Executive Summary: AVMA Response to the Final Report of the Pew Commission on Industrial Farm Animal Production

Update November 5, 2009: Bibliography available

In the spring of 2008, the Pew Commission on Industrial Farm Production issued the report Putting Meat on the Table: Industrial Farm Animal Production in America (PDF). Considering the importance of our food system and the ramifications of minor or major proposed modifications, the American Veterinary Medical Association (AVMA) believes it is crucial to closely and carefully examine the Commission's research and methodology and the implications of the report.

As a not-for-profit association established to advance the science and art of veterinary medicine, the AVMA's membership includes more than 78,000 members representing approximately 86% of U.S. veterinarians, all of whom are involved in a myriad of areas of veterinary medical practice including private, corporate, academic, industrial, governmental, military and public health services. It is our public duty, therefore, to monitor and comment on the canon of literature pertaining to food animal production.

In our analysis of the Pew Commission's report, we found several areas of concern, beginning with the technical assemblage of academics to research and review the report. The Pew Commission purports to have utilized a process that melds the thoughts of top academics and diverse stakeholders into its grandiose examination of food animal production. However, the Pew Commission's process for gaining technical expertise in the technical reports was biased and did not incorporate the findings and suggestions of a significant number of participating academicians. We caution readers that we found disparities within the report, potentially due to the lack of incorporation of differing interpretations and conclusions offered by subject matter experts.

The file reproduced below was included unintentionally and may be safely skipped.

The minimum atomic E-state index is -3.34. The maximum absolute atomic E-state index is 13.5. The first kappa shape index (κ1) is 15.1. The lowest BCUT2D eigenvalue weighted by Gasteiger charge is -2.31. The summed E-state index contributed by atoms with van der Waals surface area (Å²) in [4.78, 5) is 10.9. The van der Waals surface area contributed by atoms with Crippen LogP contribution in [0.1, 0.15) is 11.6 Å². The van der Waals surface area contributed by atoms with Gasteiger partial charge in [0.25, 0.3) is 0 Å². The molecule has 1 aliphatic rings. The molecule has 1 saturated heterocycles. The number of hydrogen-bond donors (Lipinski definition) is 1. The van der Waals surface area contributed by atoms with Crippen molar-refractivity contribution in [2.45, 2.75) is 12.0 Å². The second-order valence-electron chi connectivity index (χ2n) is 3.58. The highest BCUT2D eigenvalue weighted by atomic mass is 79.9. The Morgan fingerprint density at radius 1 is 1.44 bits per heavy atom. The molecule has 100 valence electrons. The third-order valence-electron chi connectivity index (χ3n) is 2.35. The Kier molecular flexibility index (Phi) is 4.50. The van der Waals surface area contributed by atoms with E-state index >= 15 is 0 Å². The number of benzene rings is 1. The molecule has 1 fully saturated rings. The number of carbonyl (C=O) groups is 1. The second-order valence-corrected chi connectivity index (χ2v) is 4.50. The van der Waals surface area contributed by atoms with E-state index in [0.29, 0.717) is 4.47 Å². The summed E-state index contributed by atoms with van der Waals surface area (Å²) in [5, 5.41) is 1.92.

In terms of the report's meat and bones, the AVMA identified the points addressing antimicrobial resistance, the environment and animal welfare as the most pertinent to veterinary medicine. While we believe there is value in some of the recommendations offered by the Pew Commission, we assert that many of the Commission's sub-points have significant shortfalls and lack in comprehensive idea development or in how the Commission would execute a new plan or program.

Both in substance and in approach, therefore, the Pew report contains significant flaws and major dalliances from both science and reality. These missteps lead to dangerous and under-informed recommendations about the nature of our food system – and shocking recommendations for interventions that are scarcely commensurate with risk. The report is, in many ways, a prolonged narrative designed to romanticize the small, independent farmer, while vilifying larger operations, based simply upon their size.

The suggestions presented in the following analysis of the Pew Commission's report offer thoughtful insight into what we, as veterinarians, assert are critical research and programmatic needs as next steps in promoting the optimal health and welfare of our nation's animals and people. As always, we believe it is imperative to base our decisions on evidence and research that is grounded in the basic principles of scientific inquiry. By disregarding these elementary guidelines of thought, the Pew Commission's report is based on what is possible, rather than what is probable. The following analysis cautions against the propagation of these untruths, which could easily scare the American public and, ultimately, compromise the safety of our nation's food supply.

Read the full AVMA response (PDF)